Pressures are felt by the central banks as well. In response to changes in consumer payments preferences, the need to further increase efficiency of payments, as well as the disruption caused by COVID-19, the interest in central bank digital currency (CBDC) has also increased. In fact, last year was the launch of the first "live" digital currency in the Bahamas. A recent BIS survey of central banks found that 86% were actively researching the potential for CBDCs, 60% were experimenting with the technology and 14% were already deploying pilot projects. The central bank digital money, intended to be digital equivalent to cash, could further increase consumer choice, competition and accessibility with regard to digital payments, thus supporting financial inclusion and making cross-border payments faster and cheaper. In addition, some central banks see the preservation of monetary sovereignty in case of widespread use of crypto assets (issued by private entities) as a motivation factor.
However, central banks are also exploring possible side effects of digital currency. For example, the risk of financial disintermediation as households and businesses can chose between holding accounts with commercial banks or central bank, or the increased run risk in case of distress, as there will be readily available safe assets, hence endangering the financial and monetary stability. Therefore, it is crucial that digital currency meets public demand, contains possible risks and ensures that payments landscape remains competitive.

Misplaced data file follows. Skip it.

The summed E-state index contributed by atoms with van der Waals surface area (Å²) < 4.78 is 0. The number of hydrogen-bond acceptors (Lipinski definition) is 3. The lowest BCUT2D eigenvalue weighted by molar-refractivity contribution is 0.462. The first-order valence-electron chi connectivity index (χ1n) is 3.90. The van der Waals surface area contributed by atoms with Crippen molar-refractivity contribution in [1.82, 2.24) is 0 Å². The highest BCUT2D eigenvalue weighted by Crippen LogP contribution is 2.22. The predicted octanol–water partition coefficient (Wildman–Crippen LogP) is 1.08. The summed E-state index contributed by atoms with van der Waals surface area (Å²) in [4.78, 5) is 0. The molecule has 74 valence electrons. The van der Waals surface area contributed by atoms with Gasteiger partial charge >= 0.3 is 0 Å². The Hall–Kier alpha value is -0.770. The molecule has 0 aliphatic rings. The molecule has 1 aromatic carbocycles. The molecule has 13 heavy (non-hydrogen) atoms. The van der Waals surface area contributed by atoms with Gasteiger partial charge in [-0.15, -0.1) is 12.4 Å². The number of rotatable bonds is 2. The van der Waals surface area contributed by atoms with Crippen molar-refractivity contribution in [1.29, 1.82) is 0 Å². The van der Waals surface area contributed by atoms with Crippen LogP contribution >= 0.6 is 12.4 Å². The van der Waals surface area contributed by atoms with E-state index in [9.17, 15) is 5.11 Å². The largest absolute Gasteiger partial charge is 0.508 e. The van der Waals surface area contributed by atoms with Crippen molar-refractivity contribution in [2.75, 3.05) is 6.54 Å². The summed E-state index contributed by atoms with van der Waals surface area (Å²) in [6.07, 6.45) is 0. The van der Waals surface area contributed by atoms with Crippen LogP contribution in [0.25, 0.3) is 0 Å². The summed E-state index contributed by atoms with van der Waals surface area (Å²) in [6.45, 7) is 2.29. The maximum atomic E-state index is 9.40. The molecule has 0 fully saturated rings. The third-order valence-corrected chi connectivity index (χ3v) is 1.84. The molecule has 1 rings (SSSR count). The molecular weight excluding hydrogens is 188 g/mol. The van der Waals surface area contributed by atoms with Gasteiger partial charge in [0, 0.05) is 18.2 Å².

How do we as a central bank embrace evolving challenges in the payments area? Two years ago, we established an Innovation Hub aiming to facilitate, encourage and support financial innovation. We find this communication channel very useful for both the fintech and the National Bank. We help new players to better understand the existing regulation, and in turn, they help us discover potential regulatory gaps. Furthermore, last year we conducted a survey to landscape the development of the fintech sector and to assess the opportunities and barriers for innovation. The results of the survey indicate that about 90% of all respondents are aware of the benefits that digitalization of financial services brings, about 70% invest in digital transformation, payment services in particular, while regulation and market size seem to be the two main obstacles for faster fintech development. Regulatory barriers mainly refer to data protection, money laundering and payment system areas. The latter will be addressed with the new Law on Payment Services and Payment Systems that transposes the European regulation in the payments area, including PSD2. The Survey has served as a base point for the preparation of the first National Fintech Strategy to be adopted at the begging of next year. We expect that the new regulatory framework and more broadly, the implementation of the Strategy, will bring and make the new “inside out” for the Macedonian payment industry.
Apparently, the digital age is propelling innovations in the financial area and changing profoundly the habits and preferences of consumers. I have no doubt that these innovation waves will continue. To maximize benefits and contain risks that might come to the surface, regulators, including central banks have to be part of the innovation waves to meet consumers’ needs in the payments landscape of tomorrow.
I am very glad that this conference will shed light on these and many other relevant matters, so I eagerly look forward to the presentations and discussions of the participants.
I wish all of you an enjoyable and rewarding virtual conference.
 Open Banking Report 2021 - Open Finance and the Race for Relevance and New Business Models in Banking, The Paypers BV.